I can remember my first race like it was yesterday; the Times Colonist 10km race in Victoria on April 29, 2012. So not quite yesterday, but it was a memorable one. I had just started running seven months prior because I was determined to be a fit person and fit people ran, therefore I was determined to be a runner. I had a few friends who were these fit runner types who talked me into racing the TC 10km with promises of free chocolate milk and runners highs (they had me at the chocolate milk). These kind, runner friends of mine held my hand (not literally) as I tackled my first few 10km training runs around Elk and Beaver Lake. A month or so later I was as ready as I was going to be for race day, the starting gun sounded and I enjoyed every second of it (although I vowed to never run another 10km again… but that’s another story for another time). After crossing that first finish line I knew it wasn’t going to be my last race, and sure enough over the next 12 months I ran in about 10 different races and had worked my way up to a full marathon by May 2013. I had done it; I was a runner. (more…)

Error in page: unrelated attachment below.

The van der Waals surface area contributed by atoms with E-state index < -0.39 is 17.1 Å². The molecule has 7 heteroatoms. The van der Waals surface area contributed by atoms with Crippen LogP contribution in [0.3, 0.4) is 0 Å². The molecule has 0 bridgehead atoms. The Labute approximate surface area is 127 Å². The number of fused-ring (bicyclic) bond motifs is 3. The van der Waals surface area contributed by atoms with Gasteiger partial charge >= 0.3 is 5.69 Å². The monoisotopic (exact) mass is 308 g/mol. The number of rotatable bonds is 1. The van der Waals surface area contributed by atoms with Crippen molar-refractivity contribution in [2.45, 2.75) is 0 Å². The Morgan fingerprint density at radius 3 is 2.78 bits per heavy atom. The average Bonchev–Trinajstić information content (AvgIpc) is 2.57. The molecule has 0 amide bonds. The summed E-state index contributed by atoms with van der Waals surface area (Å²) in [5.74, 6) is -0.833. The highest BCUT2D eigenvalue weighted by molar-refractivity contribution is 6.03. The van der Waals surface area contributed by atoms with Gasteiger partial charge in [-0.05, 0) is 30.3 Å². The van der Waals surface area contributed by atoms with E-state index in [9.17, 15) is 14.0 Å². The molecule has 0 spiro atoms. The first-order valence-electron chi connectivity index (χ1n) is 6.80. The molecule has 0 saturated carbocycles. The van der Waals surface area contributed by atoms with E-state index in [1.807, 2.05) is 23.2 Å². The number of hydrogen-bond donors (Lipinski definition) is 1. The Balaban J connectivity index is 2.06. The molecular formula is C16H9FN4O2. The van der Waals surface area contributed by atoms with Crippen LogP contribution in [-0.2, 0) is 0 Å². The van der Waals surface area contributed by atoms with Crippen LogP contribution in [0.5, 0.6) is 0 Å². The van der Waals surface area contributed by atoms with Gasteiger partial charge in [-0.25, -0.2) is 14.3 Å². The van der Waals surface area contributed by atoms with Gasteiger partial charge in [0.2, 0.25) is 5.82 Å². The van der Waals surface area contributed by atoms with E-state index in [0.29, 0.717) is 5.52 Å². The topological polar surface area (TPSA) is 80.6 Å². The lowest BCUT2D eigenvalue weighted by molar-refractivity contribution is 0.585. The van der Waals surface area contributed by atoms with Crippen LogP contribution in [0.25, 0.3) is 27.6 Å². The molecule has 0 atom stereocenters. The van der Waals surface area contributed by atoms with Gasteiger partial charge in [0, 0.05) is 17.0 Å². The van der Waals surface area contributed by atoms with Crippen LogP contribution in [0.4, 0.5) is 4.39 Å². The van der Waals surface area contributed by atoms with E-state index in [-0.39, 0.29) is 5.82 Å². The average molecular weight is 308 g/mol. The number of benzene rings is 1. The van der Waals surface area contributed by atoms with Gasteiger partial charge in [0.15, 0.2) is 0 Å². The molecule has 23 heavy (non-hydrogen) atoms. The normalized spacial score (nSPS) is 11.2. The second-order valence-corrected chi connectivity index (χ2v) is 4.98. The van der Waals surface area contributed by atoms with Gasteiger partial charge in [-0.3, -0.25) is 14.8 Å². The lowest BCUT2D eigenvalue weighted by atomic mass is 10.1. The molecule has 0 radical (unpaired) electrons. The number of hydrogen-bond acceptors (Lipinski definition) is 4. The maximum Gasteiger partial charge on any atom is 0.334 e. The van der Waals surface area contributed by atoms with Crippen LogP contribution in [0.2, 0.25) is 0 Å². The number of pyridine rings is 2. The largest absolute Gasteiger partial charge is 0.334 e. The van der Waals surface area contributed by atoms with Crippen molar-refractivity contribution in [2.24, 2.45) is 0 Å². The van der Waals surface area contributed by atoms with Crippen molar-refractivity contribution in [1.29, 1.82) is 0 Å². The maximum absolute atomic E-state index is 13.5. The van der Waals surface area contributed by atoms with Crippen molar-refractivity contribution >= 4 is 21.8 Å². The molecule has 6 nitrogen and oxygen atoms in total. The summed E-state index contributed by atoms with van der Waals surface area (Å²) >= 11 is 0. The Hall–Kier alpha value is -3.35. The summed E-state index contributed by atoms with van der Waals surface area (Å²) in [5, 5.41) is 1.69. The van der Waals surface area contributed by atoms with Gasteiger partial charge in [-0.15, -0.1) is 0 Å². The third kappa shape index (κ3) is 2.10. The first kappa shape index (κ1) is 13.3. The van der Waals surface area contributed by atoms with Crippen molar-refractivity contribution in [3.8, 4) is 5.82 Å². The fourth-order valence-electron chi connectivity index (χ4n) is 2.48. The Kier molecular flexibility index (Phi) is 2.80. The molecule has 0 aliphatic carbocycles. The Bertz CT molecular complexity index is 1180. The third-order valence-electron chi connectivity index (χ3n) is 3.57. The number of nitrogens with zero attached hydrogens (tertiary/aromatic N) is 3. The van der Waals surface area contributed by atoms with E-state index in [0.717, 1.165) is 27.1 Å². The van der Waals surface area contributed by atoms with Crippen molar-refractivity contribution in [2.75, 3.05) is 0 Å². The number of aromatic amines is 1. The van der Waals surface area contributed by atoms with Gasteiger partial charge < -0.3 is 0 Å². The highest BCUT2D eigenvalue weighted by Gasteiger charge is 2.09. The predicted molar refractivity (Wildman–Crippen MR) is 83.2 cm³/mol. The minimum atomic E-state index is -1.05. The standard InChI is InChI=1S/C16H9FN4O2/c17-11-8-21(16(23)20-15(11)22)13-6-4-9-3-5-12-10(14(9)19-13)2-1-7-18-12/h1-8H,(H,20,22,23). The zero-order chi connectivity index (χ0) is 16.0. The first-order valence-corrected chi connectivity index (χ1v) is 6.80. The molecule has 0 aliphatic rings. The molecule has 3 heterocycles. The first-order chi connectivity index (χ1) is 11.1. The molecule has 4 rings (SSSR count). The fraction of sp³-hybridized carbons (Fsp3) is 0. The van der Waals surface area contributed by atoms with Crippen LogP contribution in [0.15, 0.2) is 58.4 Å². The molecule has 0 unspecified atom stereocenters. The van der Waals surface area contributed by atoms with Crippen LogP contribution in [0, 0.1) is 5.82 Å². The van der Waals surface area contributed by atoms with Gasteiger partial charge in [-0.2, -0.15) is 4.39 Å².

Even though I haven’t run more than 23 km on the trails in over a month (or anything more than a 10 km road run a few times a week, for that matter), Debbie and I decided to tackle part of the Finlayson Arm 25K race course (which is actually 28 km… why not just call it the Finlayson Arm 28K???) this Sunday just so we knew what to expect for the race coming up in two weeks. Even though we got some awesome written directions from race director Myke LaBelle, we still managed to get lost at least 10 times, including for about 10 minutes at the start trying to figure out if we were supposed to cross a river (if we had stopped to read Myke’s directions that said to cross east to west we could have saved ourselves running the route with soggy socks and shoes yesterday — turns out you just follow along one side of the river under the first tunnel, not cross to the other side… whoops). (more…)